Chrome 42: Narrowing the Gap Between Web & Native Apps

Chrome 42: Narrowing the Gap Between Web & Native Apps

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Websites have typically been less desirable than native apps, due to being unoptimized for mobile screens, responsiveness issues or simply not being able to provide all the features you might desire. New web standards aim to change that, and Chrome 42 will bring several of them to you.

Push Notifications

You’ll be able to receive notifications from supported websites even after you’ve closed the page. Naturally, you’ll have to grant permission to websites to do so: have no worries about being spammed by advertisements. Revoking permission is also very easy and can be done directly from the notification. This allows developers to push notifications to your device using Google Cloud Messaging, which means it comes with little to no additional battery consumption. On the other hand, this might make it unusable for users who prefer to stay away from Google apps and services — we’ll see how this is implemented in other browsers. This can be used by websites to deliver live updates or breaking news. Some early adopters include Facebook, eBay, Pinterest and VICE News.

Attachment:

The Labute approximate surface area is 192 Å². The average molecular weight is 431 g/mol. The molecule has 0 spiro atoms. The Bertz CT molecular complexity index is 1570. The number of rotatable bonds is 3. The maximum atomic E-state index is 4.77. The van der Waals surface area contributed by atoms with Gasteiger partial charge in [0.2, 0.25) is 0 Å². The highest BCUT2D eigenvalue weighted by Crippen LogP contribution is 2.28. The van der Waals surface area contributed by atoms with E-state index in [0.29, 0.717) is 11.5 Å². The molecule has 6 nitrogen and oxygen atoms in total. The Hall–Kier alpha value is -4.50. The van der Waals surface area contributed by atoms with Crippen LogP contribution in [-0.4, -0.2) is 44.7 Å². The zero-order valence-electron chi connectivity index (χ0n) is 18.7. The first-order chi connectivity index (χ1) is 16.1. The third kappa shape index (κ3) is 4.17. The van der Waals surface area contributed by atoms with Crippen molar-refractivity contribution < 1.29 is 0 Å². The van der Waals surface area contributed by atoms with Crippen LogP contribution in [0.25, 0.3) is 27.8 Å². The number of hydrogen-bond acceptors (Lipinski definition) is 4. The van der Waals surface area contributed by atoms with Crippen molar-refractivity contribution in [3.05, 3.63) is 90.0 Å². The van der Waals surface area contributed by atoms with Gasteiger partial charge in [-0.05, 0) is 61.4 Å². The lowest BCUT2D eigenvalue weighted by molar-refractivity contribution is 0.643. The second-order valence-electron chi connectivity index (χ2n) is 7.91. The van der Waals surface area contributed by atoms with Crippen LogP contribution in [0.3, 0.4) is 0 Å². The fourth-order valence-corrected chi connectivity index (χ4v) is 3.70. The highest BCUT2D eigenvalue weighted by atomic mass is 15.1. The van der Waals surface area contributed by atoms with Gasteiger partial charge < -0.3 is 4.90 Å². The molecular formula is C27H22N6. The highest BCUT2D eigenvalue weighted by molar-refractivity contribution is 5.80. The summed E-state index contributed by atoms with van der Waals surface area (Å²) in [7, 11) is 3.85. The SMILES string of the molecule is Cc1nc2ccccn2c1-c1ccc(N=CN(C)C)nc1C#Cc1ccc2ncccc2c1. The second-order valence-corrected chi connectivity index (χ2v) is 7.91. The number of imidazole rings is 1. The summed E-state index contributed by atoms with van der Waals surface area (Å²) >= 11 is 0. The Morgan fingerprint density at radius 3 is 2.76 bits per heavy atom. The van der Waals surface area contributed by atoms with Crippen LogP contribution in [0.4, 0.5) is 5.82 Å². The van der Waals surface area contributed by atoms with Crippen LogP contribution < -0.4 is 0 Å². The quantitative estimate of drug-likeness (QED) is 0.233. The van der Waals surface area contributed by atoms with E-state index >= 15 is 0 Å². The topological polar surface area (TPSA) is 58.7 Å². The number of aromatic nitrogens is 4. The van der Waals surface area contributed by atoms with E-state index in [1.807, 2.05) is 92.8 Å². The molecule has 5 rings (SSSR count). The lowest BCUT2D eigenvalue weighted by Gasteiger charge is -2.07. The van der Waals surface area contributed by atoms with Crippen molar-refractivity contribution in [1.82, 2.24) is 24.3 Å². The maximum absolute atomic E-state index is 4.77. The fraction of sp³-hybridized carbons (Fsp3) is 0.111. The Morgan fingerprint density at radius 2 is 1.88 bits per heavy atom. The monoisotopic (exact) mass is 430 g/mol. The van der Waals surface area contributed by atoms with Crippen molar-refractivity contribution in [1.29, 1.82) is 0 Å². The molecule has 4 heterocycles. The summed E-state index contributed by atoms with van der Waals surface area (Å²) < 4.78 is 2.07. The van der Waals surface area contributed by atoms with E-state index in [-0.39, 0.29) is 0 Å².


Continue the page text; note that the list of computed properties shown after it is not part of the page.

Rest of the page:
Chrome Push Notifications

“Add to homescreen”

With websites becoming more and more similar to native apps in many aspects, it makes sense for some users to prefer them and start using them like normal apps. When visiting websites optimized for mobile devices like Flipboard or Medium, you’ll see an “Add to homescreen” button appear at the bottom of your screen. As you’ve probably guessed, this allows you to add a shortcut to your homescreen for easy access. This isn’t your average shortcut, though, as you’ll only see this button for websites that are considered web apps and work (at least partially) offline.

For reference, a web app is basically a website that has provides some information about itself when “installed” as an app: an icon, a launch URL, an orientation, a category, etc. This is called the Web App Manifest and is similar to the AndroidManifest.xml if you’ve ever heard of that.

Chrome Add to Homescreen

Offline content

We’ve mentioned this just above, but it’s interesting enough to give it its own section. We’ll keep it simple: while this was possible before, service workers make offline websites much easier to implement, especially for multi-page websites.
Service workers are basically JavaScript scripts that run in the background and handle things like caching, or even background sync and other features in the future. They only run when needed, of course!

Heading Towards More Usable Web Apps

That’s not all, though. Other exciting (we’d say creepy if your permission wasn’t required, but that’s not the case) features like accessing your camera and location will also be possible, further reducing the gap between native apps and web apps. To read more about these changes, head over to the Chromium blog (if you’re a web dev, you’ll also find more linked resources there).